Juana Lopez, 66, bought a similar product in 2007 from her savings bank in Cordoba. She says her sister Isabel, 74, who is illiterate, used her fingerprint to sign off on an investment of €14,000 with the same lender. The bank returned their money but only after a legal battle.

“People who bought these products were often old, had little understanding of what they were buying, and were sold them by people they trusted who they would see in the bar or at church,” says Noemi Martinez, a lawyer in Galicia representing savers.

The remaining nationalised cajas, which are waiting to receive the first €30bn tranche of the European rescue aid, are fighting to regain their clients’ trust and convince EU authorities that they still have a right to exist. Joaquín Almunia, the EU’s competition commissioner, said in June one of the nationalised cajas from Galicia, Valencia or Catalonia could be liquidated – potentially wiping out its savers altogether.

Nova Caixa Galicia, whose former managers were implicated in large payoffs and one of the most aggressive selling campaigns of risky savings products, now has a new board after it was nationalised. César González-Bueno, new chief executive, says the bank’s survival is crucial to its home region but also makes economic sense for Madrid – and Brussels.

“Nova Galicia is systemic for Galicia . . . it is unthinkable that it would be liquidated,” he says. “We have professionalised the bank, changed the board and management team and reduced costs massively – so the best economic decision [for Brussels] is to invest the money, recapitalise the bank, and recover it with a public listing.”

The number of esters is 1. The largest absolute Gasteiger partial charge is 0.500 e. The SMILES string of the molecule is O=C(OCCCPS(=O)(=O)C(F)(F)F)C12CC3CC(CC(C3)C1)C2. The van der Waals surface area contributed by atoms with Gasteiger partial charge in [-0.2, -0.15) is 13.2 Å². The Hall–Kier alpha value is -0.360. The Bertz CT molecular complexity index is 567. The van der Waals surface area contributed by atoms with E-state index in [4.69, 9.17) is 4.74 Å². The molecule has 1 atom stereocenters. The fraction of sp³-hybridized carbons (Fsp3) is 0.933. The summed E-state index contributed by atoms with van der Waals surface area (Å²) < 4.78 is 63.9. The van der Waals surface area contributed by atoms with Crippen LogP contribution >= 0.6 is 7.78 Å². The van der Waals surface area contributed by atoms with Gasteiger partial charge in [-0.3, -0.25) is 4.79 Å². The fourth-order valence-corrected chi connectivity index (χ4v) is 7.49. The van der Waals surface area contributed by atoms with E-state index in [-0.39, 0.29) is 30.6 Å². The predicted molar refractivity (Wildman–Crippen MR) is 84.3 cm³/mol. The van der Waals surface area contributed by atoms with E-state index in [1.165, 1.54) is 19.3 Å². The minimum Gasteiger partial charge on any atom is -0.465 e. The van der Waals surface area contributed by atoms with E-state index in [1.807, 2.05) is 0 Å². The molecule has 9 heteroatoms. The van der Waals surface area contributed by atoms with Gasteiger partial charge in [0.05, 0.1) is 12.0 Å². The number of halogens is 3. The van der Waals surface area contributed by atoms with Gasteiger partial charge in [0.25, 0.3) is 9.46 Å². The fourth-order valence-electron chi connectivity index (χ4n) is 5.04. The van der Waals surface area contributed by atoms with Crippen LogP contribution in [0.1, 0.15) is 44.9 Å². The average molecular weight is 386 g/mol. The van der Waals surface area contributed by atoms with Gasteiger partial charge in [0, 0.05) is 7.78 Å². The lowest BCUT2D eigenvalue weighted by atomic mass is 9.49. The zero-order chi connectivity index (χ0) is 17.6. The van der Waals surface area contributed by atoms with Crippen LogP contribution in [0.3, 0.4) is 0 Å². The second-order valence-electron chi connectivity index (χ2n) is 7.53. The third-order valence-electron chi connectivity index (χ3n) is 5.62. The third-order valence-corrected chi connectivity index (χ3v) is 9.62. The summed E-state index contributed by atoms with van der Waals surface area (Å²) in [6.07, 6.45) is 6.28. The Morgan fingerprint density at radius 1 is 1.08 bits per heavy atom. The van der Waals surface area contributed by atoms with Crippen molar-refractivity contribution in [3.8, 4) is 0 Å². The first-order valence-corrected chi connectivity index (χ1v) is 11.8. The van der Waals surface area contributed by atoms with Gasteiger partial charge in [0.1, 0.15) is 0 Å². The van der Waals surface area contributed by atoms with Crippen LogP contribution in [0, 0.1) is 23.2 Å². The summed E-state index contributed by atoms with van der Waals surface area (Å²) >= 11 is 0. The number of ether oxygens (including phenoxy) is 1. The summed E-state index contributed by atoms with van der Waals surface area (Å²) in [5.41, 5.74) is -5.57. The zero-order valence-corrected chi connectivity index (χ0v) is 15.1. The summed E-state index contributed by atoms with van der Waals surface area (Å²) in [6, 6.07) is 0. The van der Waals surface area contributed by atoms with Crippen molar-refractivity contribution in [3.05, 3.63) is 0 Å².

Nova Galicia last month became the first nationalised saving bank to beg its clients’ forgiveness, pledging never again to sell products such as preference shares and to be profitable by helping Galician savers and borrowers.

The new bank chiefs see the desire of the European authorities to inflict large losses on savers as merely damaging the value of the businesses in which Brussels will soon be a shareholder.

I will never bank with them again. I would rather keep my money under a brick
- Antonio Barahona, Retired telecoms worker

“The value in a caja is the loyalty of its client base – if you destroy that by forcing a full haircut on the preference shareholders then you hurt the bank, and they hurt their own investment,” says one senior executive at another nationalised caja .

Other bankers argue, however, that when mis-selling did not occur the investors in these products, who received high returns, should not be protected before taxpayers, and must face losses.

Nationalised lenders battling to stay alive hope that they can repair the damage and regain their customers’ trust. For many, however, it is too late.

“I will never bank with them again,” says Mr Barahona. “I would rather keep my money under a brick.”